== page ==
Why Simulation and Diving Must Be Stamped Out of Football

The Football Association has announced that as of the 2017/2018 season onwards it will be retrospectively punishing players who dive with two-match bans, in a new initiative that will see cheats subjected to trial by video.

The FA’s action is long overdue, but will the punishment fit the crime?

For many of the bigger clubs who have large squads, a two match suspension for a player will not seem penal, especially if that player is likely to be rotated in the following match anyway.

Also this kind of sanction is after the event and the unfair advantage gained in real time goes unpunished and in many outcomes helps the aggressor’s team win.

So is this measure appropriate and does it tackle all the problems that referees are faced with?



Real Madrid comprehensively defeated Juventus in the 2016/2017 Champions League final. The first half was tight but the second half was anything but, with the Galacticos ending up 4:1 victors.

Real’s triumph was definitely tainted by the behavior of defender and captain Sergio Ramos. In a touchline incident there seemed to be minimal contact off the ball between Ramos and Juventus winger Juan Cuadrado, but the Madrid man went down holding his ankle in agony.

This is a clear case of simulation designed to manipulate the referee into thinking that serious foul play was afoot off the ball. What was all the more remarkable was the fact that all this took place underneath the linesman’s nose yet he was fooled, immediately calling over the referee.

Cuadrado was subsequently given his second booking on the night and sent off. Ramos’ injury was seemingly short lived and he was up and playing rather quickly after the furious Columbian had finally left the field.

Along with diving, this brings attention to another serious issue in football today - simulation. The game has become faster than ever with more and more skill and power on show.

With that, players are becomingly increasingly adept at the skills of gamesmanship; or cheating to put it bluntly.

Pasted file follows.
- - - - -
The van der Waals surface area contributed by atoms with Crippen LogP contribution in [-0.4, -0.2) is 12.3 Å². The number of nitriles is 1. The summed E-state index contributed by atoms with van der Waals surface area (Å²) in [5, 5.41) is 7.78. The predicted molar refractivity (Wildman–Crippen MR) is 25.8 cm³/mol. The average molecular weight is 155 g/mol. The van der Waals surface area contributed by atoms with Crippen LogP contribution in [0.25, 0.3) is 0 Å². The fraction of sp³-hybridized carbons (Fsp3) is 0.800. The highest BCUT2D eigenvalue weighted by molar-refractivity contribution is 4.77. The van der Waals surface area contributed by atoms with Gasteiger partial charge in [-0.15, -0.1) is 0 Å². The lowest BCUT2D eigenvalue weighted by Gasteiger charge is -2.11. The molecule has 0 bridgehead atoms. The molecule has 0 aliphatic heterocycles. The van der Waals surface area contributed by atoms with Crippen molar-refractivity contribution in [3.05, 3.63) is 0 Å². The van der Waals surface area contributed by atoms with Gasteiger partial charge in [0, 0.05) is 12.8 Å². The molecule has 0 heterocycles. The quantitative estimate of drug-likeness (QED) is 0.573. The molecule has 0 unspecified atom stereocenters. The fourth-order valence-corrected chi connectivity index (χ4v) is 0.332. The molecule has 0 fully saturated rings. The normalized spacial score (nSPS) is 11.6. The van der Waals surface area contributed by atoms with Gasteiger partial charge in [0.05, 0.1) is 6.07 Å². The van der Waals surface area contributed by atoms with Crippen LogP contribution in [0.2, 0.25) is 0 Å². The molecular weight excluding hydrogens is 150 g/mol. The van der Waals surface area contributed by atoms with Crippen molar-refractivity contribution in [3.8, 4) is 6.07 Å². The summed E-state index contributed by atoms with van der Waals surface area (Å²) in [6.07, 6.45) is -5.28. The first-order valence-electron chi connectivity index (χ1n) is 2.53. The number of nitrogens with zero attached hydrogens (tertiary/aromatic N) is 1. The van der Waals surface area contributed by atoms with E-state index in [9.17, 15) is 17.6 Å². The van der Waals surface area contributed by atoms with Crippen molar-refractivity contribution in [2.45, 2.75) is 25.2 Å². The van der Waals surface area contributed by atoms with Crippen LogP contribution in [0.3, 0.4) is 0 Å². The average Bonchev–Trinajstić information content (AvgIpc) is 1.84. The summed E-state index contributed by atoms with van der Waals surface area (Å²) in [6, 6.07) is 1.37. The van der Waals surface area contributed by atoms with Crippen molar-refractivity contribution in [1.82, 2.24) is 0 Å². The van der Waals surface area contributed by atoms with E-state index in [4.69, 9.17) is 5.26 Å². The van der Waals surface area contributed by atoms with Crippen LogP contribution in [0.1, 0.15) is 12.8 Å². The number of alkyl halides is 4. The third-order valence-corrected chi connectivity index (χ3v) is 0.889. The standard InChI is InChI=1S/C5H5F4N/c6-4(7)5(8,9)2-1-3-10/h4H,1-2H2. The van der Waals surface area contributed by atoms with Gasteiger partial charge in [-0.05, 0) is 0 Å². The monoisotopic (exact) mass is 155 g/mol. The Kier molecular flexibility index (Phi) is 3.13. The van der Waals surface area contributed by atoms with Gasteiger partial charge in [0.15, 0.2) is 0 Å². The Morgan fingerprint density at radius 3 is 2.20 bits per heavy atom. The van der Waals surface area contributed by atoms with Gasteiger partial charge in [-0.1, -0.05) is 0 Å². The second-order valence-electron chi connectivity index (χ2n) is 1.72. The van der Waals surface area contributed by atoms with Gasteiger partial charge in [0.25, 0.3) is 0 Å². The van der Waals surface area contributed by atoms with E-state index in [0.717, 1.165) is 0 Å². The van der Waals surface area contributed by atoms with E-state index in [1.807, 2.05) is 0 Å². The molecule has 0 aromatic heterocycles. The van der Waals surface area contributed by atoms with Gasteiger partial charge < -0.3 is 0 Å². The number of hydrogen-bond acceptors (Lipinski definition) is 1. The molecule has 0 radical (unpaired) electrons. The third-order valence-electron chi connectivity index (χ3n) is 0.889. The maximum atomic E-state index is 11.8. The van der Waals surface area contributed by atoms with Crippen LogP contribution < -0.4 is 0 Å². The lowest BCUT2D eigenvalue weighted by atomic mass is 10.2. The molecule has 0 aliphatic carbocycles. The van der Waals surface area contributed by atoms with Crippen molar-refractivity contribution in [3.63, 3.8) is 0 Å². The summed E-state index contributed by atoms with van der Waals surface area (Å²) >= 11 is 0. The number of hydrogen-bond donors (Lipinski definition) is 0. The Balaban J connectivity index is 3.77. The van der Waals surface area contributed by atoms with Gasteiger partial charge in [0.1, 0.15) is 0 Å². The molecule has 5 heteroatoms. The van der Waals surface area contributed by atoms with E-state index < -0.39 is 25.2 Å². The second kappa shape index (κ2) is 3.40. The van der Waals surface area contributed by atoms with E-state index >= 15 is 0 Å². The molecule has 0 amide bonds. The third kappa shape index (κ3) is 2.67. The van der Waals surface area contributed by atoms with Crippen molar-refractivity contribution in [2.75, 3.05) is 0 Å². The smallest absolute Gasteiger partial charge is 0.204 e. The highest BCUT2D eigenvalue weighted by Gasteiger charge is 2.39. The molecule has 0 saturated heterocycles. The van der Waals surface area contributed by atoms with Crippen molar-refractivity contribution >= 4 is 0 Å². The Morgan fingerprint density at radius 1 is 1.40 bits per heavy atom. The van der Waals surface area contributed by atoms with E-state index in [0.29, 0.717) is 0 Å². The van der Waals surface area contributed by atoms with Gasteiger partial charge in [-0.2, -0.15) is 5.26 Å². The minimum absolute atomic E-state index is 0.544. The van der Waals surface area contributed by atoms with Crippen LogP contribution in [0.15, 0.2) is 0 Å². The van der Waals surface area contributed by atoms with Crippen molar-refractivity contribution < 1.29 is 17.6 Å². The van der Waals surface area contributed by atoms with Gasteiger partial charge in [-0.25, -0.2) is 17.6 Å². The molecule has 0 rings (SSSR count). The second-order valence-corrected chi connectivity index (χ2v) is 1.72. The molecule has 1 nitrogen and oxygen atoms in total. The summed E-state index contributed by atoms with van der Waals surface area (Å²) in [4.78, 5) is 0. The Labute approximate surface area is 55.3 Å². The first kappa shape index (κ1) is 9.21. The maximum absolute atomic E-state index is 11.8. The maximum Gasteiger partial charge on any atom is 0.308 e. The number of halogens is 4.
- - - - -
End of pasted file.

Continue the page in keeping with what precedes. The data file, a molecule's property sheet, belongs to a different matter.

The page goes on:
Simulation is a little more cynical than diving.

Players are hunting referees in packs. One will overreact to a challenge and pretend to be injured, while another couple of players will badger the referee to have the tackler given a booking.

The crowd plays their part in the charade also by whistling and roaring whenever a tackle is committed, thus increasing the pressure on the referee to diffuse the situation and control the match in general.

When the referee is fooled and books a player, the opposition, adopt the same tactics. Before long the game easily descends into anarchy with the referee is quickly unable to see the wood for the trees.

Just look at the recent El Clasico matches between Real Madrid and Barcelona for proof of this. Both teams look clearly trained and determined to use simulation if necessary to gain advantage.

This is where the issue lies with the FA’s proposed retrospective punishment. It simply isn’t going to be enough to tackle diving and simulation.


Maybe look into the Rugby Union approach

Another real time approach must be implemented. Rugby Union seems to provide the answer. Whenever a referee is unsure, he communicates to a video referee for clarification.

This would work with simulation and diving perpetrators especially if the subsequent punishment is a straight red and perhaps a longer than two match ban.

VAR (video assistant refereeing) has been trialed in Australia’s A league and also more recently this year in a friendly between France and Spain. In this case the VAR ruled out a Griezmann goal due to an offside not picked up in real time.

Despite being on the wrong end of the decision France manager Didier Deschamps is in favour of the progression.

“If it is verified and it is fair, why not [use VAR]?” he told TF1. “It changes our football a little. It is against us today but if we have to go through this it will be the same for everyone. Afterwards, without [VAR], it would have been different, but it is the evolution of football. That is how it will be.”


The alternative

But another Frenchman is not so enthusiastic. Former UEFA president Platini spoke in 2014 about how it could affect the game on offside decisions alone-

“If you have 10 offsides each side per game, then 20 times the game has stopped. It would be a disaster if it goes further. Football is an ongoing game.”

To be fair he has a point. This is why perhaps the video referee should only be available to intervene perhaps 5 to 6 times in a match.

A challenge system similar to tennis was once suggested whereby the captain of each team can use a couple of challenges on incidents in each half. When the challenge is made the referee goes upstairs.


Refs need help

What is painfully clear is that referees now need help to get the decisions right, especially in the Champions league when matches hinge on such tight margins.

We want diving and simulation to be exposed and given zero tolerance, with a decision and punishment made in real time, not after the match is over and the aggrieved team has lost millions in revenue from exiting the competition possibly unfairly.

Real Madrid beat Juventus fair and square on June 3rd, it just seemed a little sour for many to watch the villain involved lift the cup for his team, as if to say – what I did works!


Written by Nicholas Behan

Follow Nicholas on Twitter @NicholasBehan

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